D's BBQ Diner was the choice, and happened to be a bonus choice because it is located right across the street from a laundromat. After receiving instruction on the basic operation of a washing machine courtesy of the attendant on duty, we popped in some clothes and moved over to the restaurant. Second breakfast was good, and cheap, and Ben ate a pancake that was bigger than his head while I did some writing and the rest of the crew chowed down. After meal time, we headed to the post office, and did some minor errands before restarting our sojourn for the day. It was a little past noon at this point, and things were again closing in on 100 degrees. It had been so hot the night before we could barely sleep in our tents; Erin and I just lay awake most of the night sweating and listening to motorcycles scream by and coyotes or foxes yelp in the wee hours. Now, we have seen exactly 0 other people riding across country since we started, but on our way out of town we met a trio of Belgians crossing it in a bit of a different manner. These guys are doing the trip in two sections, Norfolk, VA (very near where I grew up) to Omaha, Nebraska this year, and Omaha to Oregon next summer. The catch is that they are doing it all on Segways! Yeah, they were quite a sight moving down the road with their trailers and all their gear. Apparently, P.J. (Pierre-Jean) and his two friends have done a bunch of big trips by Segway, because P.J. was disabled in a skiing accidentI three years ago. They were a friendly and fascinating group that we almost rode right past without stopping, but we're glad we did. Check out P.J. and his past trips at
The best part about conversing with these guys is that
they know their way around a segue.
        After we left P.J. we continued on in the heat, and we were definitely ready for a cold beer and some A/C by the time we pulled into Henderson, a medium sized town on the Ohio River just south across from Evansville, IL. We chose Darren's Pub, which turned out to be sort of a motorcycle/townie bar in the middle of town. The beer was cheap, but the food not so much, so we each had some appetizers and skipped the entrees. It wasn't long, however, before the clientele took notice of us and we were elbow deep in conversation about the trip, motorcycles, riding motorcycles long distance, and the best roads to take south of Henderson. The two guys next to us, a pair of good-natured, boisterous rednecks named Darren (not the bar owner) and Kelly Bumpus (aka "Bump") were our biggest fans at the bar. They were in their early 40s, both rough-around-the-edges single dads who were free of their kids for the night, just off of work, and demolishing shots and beers like it was going out of style. Darren and Bump were definitely a couple of characters, but totally harmless and we talked with them for a while at the bar. They were struck dumb with admiration (and probably whiskey) by our trip and Darren said he lived in a big house with 4 bedrooms, if we wanted a place for the night.
Who would have thought that staying
with these guys wouldn't pan out?
         He seemed on the level, and a good guy, so we said sure and that we would meet him after we made a quick trip to Wal-Mart for some supplies. Now, we probably could have seen this coming, but by the time we made it back to Darren's house just after dark, all the doors were locked and he wasn't picking up his phone. He had mentioned that he had work very early (4:30AM), so he probably got home and passed out drunk after forgetting all about us and his promises to leave the door open. And there we were, standing on his lawn in the dark, somewhere in Kentucky and with no particular place to sleep. We quickly went to the list of usual suspects and started casing churches and looking around for the nearest fire station. No churches looked good, so the FD was our best bet. We swung by to ask them where we should throw up our tents, and the fireman outside told us that there was a park right down the street we could crash at, likely undisturbed. We figured this was all well and good, and were just about to head that way when the Assistant Fire Chief showed up outside and told us we could stay in their training room, as long as we were up and out early. This, of course, suited us just fine. All the firemen in the building (roughly five or six at that hour) were very fine folks and helped us out with showers and let us wash our clothes from the day's ride on top of letting us have some floor space in a nice air-conditioned part of the firehouse. We talked with the firemen for as long as we could about Oregon and cross-country touring before our fatigue from 71 miles of riding caught up with us and it was time for sleep .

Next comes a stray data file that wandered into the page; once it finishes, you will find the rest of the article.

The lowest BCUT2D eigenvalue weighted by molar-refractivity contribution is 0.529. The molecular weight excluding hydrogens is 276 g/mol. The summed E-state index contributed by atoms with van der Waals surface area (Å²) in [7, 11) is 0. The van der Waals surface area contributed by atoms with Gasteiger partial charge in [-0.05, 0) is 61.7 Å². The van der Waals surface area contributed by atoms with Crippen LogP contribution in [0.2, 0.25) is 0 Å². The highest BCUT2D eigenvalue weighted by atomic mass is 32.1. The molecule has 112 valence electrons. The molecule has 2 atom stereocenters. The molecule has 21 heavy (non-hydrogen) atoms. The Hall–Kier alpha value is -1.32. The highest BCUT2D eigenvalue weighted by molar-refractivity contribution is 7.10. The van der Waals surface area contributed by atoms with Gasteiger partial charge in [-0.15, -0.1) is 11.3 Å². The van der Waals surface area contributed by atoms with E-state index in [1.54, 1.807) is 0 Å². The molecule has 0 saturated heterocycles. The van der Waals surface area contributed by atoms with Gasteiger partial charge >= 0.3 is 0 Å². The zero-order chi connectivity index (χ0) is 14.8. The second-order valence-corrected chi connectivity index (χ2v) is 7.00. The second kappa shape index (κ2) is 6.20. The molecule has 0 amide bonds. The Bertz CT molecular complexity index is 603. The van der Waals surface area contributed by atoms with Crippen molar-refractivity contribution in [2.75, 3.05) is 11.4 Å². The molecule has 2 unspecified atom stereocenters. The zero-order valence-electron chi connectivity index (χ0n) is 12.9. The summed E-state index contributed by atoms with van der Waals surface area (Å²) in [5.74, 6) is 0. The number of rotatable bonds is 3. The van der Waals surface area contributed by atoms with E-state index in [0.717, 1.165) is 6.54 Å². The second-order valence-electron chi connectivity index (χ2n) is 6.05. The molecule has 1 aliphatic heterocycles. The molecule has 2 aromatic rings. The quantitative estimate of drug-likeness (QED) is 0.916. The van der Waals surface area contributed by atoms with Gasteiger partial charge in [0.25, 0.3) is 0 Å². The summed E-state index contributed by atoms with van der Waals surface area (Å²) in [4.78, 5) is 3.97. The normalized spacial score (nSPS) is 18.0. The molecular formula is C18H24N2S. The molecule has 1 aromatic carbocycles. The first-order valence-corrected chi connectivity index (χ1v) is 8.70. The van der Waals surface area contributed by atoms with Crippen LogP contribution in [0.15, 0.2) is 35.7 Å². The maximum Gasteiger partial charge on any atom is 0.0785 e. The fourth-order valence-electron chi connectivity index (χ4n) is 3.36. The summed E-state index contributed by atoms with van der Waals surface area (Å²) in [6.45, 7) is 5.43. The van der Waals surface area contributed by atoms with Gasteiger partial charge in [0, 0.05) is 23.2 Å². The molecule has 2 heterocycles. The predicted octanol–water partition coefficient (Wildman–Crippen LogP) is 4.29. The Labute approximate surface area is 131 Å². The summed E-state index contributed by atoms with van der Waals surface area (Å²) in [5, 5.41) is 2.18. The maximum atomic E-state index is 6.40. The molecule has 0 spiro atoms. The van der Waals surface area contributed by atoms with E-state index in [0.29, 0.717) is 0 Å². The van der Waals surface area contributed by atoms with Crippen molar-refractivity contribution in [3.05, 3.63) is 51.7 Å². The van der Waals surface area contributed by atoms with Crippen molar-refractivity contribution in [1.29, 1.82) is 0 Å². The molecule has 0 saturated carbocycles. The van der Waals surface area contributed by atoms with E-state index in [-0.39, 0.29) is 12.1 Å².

8/26 Day 35: Henderson, KY to Cave-In-Rock State Park, Cave-In-Rock, IL 61 miles (1533 miles)

             We slept as soundly as we have yet on this trip in the cool, dark firehouse and none of us were anxious to get up when the alarm went off a few minutes before 6- but it was part of the deal we'd made with the Asst. Chief. He gave us his card and told us, like everyone has, how wonderful Oregon is and that we will love it there. I certainly am excited to finally get there and see what all the fuss is about, having never been. After some goodbyes, we rolled our bikes down the street to the little diner in town for breakfast. The waitress, a woman probably in her sixties, took our orders and then revealed that she was very surprised to see two groups of cross-country travelers in two consecutive days. Apparently, P.J. and the Segway riders had stopped in to the diner the night before, and were staying with a priest in town who was going to escort them with his car across a very busy north-bound bridge to Evansville across the Ohio River. They are heading along a different path, so it's unlikely we'll see them again, but we wish them the best of luck. We ate some breakfast, I mended an extremely crafty flat-causing protrusion in the interior of my tire, and we rode onward, out of Henderson. We had made the choice to continue going southwest to Cave-In-Rock, where the Underground Railroad and Trans-America Trails intersect, rather than to cut the hypotenuse of the triangle- making our own, shorter and flatter route- to meet up with the Trans-America in Carbondale, IL, because we didn't want to miss any potential sights the Shawnee National Forest and Cave-In-Rock State Park in southern Illinois might hold.